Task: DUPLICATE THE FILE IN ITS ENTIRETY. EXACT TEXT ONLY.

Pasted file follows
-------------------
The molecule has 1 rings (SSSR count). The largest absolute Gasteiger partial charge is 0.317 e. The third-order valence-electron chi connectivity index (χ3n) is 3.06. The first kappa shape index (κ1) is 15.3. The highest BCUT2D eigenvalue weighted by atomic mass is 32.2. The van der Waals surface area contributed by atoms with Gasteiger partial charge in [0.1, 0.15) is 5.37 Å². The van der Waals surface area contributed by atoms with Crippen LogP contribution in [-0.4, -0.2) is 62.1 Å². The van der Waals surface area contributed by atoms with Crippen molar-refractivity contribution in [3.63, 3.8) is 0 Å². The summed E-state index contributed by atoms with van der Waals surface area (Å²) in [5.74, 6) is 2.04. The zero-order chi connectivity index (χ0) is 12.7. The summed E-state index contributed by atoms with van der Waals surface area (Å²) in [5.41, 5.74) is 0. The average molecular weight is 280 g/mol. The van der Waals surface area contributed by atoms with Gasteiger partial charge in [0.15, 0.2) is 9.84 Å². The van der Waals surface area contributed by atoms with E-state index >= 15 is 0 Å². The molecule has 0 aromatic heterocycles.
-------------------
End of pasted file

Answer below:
The molecule has 1 rings (SSSR count). The largest absolute Gasteiger partial charge is 0.317 e. The third-order valence-electron chi connectivity index (χ3n) is 3.06. The first kappa shape index (κ1) is 15.3. The highest BCUT2D eigenvalue weighted by atomic mass is 32.2. The van der Waals surface area contributed by atoms with Gasteiger partial charge in [0.1, 0.15) is 5.37 Å². The van der Waals surface area contributed by atoms with Crippen LogP contribution in [-0.4, -0.2) is 62.1 Å². The van der Waals surface area contributed by atoms with Crippen molar-refractivity contribution in [3.63, 3.8) is 0 Å². The summed E-state index contributed by atoms with van der Waals surface area (Å²) in [5.74, 6) is 2.04. The zero-order chi connectivity index (χ0) is 12.7. The summed E-state index contributed by atoms with van der Waals surface area (Å²) in [5.41, 5.74) is 0. The average molecular weight is 280 g/mol. The van der Waals surface area contributed by atoms with Gasteiger partial charge in [0.15, 0.2) is 9.84 Å². The van der Waals surface area contributed by atoms with E-state index >= 15 is 0 Å². The molecule has 0 aromatic heterocycles.